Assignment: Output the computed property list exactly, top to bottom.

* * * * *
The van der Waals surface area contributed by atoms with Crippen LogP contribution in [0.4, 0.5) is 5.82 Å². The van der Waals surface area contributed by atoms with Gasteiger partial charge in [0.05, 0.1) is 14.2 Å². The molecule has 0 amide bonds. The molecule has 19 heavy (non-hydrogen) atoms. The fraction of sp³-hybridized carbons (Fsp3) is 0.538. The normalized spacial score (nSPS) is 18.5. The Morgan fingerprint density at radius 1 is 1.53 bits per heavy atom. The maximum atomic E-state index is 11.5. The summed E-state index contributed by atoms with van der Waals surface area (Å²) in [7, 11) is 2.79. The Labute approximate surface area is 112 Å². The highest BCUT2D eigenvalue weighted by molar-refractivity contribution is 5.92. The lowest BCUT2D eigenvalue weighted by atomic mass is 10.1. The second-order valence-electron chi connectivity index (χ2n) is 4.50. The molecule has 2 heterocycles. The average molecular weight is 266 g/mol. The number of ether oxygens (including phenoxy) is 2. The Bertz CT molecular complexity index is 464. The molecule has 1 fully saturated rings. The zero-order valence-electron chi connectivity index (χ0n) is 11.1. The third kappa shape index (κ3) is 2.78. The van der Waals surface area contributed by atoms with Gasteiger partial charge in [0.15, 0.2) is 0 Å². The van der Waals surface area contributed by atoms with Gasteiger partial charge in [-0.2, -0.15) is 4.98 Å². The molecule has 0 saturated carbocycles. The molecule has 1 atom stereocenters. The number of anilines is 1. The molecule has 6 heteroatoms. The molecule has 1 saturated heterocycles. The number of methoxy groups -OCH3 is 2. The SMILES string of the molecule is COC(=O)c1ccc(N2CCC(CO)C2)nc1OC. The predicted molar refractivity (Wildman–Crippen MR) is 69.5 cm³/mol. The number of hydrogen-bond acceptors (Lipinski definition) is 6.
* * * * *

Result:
The van der Waals surface area contributed by atoms with Crippen LogP contribution in [0.4, 0.5) is 5.82 Å². The van der Waals surface area contributed by atoms with Gasteiger partial charge in [0.05, 0.1) is 14.2 Å². The molecule has 0 amide bonds. The molecule has 19 heavy (non-hydrogen) atoms. The fraction of sp³-hybridized carbons (Fsp3) is 0.538. The normalized spacial score (nSPS) is 18.5. The Morgan fingerprint density at radius 1 is 1.53 bits per heavy atom. The maximum atomic E-state index is 11.5. The summed E-state index contributed by atoms with van der Waals surface area (Å²) in [7, 11) is 2.79. The Labute approximate surface area is 112 Å². The highest BCUT2D eigenvalue weighted by molar-refractivity contribution is 5.92. The lowest BCUT2D eigenvalue weighted by atomic mass is 10.1. The second-order valence-electron chi connectivity index (χ2n) is 4.50. The molecule has 2 heterocycles. The average molecular weight is 266 g/mol. The number of ether oxygens (including phenoxy) is 2. The Bertz CT molecular complexity index is 464. The molecule has 1 fully saturated rings. The zero-order valence-electron chi connectivity index (χ0n) is 11.1. The third kappa shape index (κ3) is 2.78. The van der Waals surface area contributed by atoms with Gasteiger partial charge in [0.15, 0.2) is 0 Å². The van der Waals surface area contributed by atoms with Gasteiger partial charge in [-0.2, -0.15) is 4.98 Å². The molecule has 0 saturated carbocycles. The molecule has 1 atom stereocenters. The number of anilines is 1. The molecule has 6 heteroatoms. The molecule has 1 saturated heterocycles. The number of methoxy groups -OCH3 is 2. The SMILES string of the molecule is COC(=O)c1ccc(N2CCC(CO)C2)nc1OC. The predicted molar refractivity (Wildman–Crippen MR) is 69.5 cm³/mol. The number of hydrogen-bond acceptors (Lipinski definition) is 6.